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Geopolitical hotspot: the Tigray crisis, Ethiopia

Washington, DC – November 9, 2020: Protesters demonstrating at Black Lives Matter Plaza against the escalating military conflict in Ethiopia’s Tigray Province Washington, DC – November 9, 2020: Protesters demonstrating at Black Lives Matter Plaza against the escalating military conflict in Ethiopia’s Tigray Province
23 Dec
2020
Conflict in Tigray threatens to undermine progress in Ethiopia. Tim Marshall investigates

There’s never a good time for war, but the timing of Ethiopia’s latest internal conflict couldn’t be worse.

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The country’s biggest infrastructure project, the Grand Ethiopian Renaissance Dam, is on the cusp of bringing cheap electricity to the whole nation, potentially reducing the endemic poverty that feeds the separatist movements that threaten its territorial integrity. The project continues, but it’s unclear how much of Ethiopia will be left when the power comes on stream due to the war underway in the Tigray region.

The conflict was almost inevitable. Its roots lie in the patchwork fabric of the country – nine regions only loosely woven together, and fraying.

Ethiopia has nine federal states and two self-governing cities. The states reflect the nine major ethnic groups in the country, although they can each be subdivided. The Oromo are the largest with about 34 per cent of the population, followed by the Amhara with 27 per cent and then the Somali and Tigray, each with about six per cent. The states have long viewed each other, and the capital, with distrust, and minorities remain anxious about being dominated by the larger groups. There’s also a sectarian divide – about two-thirds of the population are Christians and one-third Muslim.

The country was organised by putting people into geographic–ethnic boxes, each with their own political parties. When Prime Minister Abiy Ahmed (an Oromo) came to power in 2018, he said he wanted to end the inherent tensions in the system and he merged the ethnically based coalition government into a single party. Until then, the Tigrayans had dominated politics for three decades and the main Tigrayan group, the TPLF, refused to join. Tigray remained mostly calm, but within weeks of Abiy’s inauguration, ethnic clashes broke out in several border regions. Hundreds of people died and almost three million people became refugees or were internally displaced. 

Since then, the Tigray elite have either withdrawn from Addis Ababa, or been purged. In September 2020, tensions grew when Tigray held an election despite a ban because of the coronavirus. The government then accused the TPLF of attacking a military base; Abiy called it treason and ordered a military offensive.

The crisis threatens to spill into neighbouring countries. Tens of thousands of civilians have already fled to Sudan and the UN warns that a humanitarian crisis is unfolding. In order to reinforce the Tigray front with experienced soldiers, the government has moved hundreds of troops out of the Somali region, where they patrol to deter the al-Shabaab group in neighbouring Somalia. This increases the risk that separatists in Somali state will try to take advantage of the situation.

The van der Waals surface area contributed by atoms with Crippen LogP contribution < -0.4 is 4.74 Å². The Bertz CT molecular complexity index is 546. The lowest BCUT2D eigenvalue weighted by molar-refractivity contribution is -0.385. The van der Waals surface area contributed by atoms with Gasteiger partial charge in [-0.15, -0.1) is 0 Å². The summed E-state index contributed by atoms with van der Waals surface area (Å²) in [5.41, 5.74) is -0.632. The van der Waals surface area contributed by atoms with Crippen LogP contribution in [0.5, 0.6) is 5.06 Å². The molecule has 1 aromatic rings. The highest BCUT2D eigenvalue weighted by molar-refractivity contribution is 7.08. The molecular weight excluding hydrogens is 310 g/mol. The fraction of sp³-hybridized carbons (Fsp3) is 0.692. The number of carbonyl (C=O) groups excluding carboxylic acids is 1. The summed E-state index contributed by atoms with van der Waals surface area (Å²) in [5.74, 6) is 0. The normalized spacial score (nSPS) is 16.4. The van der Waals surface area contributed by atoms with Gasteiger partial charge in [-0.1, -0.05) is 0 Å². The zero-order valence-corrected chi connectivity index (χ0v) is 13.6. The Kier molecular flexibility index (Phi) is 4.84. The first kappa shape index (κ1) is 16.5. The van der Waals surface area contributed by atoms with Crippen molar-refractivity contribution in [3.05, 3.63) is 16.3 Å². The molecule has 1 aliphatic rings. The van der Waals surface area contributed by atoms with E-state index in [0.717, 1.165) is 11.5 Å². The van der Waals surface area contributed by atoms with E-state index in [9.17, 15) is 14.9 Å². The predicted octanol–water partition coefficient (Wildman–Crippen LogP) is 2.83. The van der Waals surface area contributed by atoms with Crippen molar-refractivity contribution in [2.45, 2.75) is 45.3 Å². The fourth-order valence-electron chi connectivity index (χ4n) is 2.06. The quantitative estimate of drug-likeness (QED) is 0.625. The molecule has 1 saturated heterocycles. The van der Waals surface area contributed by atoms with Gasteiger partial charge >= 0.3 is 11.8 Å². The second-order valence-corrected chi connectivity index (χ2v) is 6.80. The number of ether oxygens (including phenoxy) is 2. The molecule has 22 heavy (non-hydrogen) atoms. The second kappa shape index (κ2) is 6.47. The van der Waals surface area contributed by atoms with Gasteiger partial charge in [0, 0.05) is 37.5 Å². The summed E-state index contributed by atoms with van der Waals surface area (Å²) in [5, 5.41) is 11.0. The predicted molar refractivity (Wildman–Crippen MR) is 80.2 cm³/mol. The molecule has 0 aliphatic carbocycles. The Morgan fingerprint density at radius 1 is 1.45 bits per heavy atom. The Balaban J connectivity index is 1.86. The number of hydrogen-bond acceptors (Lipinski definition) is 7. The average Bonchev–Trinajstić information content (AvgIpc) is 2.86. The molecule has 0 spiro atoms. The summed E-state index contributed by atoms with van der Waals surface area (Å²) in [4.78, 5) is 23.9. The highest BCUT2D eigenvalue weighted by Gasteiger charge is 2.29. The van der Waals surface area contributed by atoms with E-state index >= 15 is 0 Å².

Government forces are fighting well-armed Tigray militias. The outcome could decide the fate of the country and its 110-million-strong population. If Addis Ababa can’t enforce its authority in Tigray, other regions may follow its lead and Ethiopia could go the way of another federation – Yugoslavia.

Division literally runs through the country in the shape of the African Rift system, which bisects the country’s highlands, where most of the coffee plantations that bring in the majority of Ethiopia’s foreign revenue are situated. Linking the two sides of the Rift Valley has been a major problem throughout Ethiopia’s history, hindering its ability to forge a united country. On the western side, the mountains and the Blue Nile slope down to the lowlands and on into Sudan and South Sudan. In the east, the ground drops rapidly then rolls gently for hundreds of miles towards Somalia.

To the north are Eritrea and Djibouti, which block direct access to the Red Sea. The Eritrean border region contains Ethiopia’s lowest geographical point – the vast desert plain of the Danakil Depression in Afar state, one of the hottest places on the planet, which is right next door to Tigray state.

These regional states are geographically distinct and poorly connected. Most trade routes go straight into the capital, not to other regions. There’s little reason for a Tigrayan in the far north to travel to Somali state in the southeast, nor would a Somali have cause to visit Gambela state in the west. There are 80 different main languages and many in the border regions feel they have more in common with those of the same ethnicity across the border than they do with their fellow Ethiopians elsewhere in the country. 

Prime Minister Abiy supports a policy known as Ethiopiawinet or ‘Ethiopianness’ – creating a country where people’s ethnicity isn’t their prime identity. He once said Ethiopia’s option was ‘uniting in order to live together. The other option is to kill each other.’ It’s a work in progress – severely set back by the Tigray crisis.

Tim Marshall is a journalist, broadcaster and author of Prisoners of Geography and Divided: Why We’re Living in an Age of Walls

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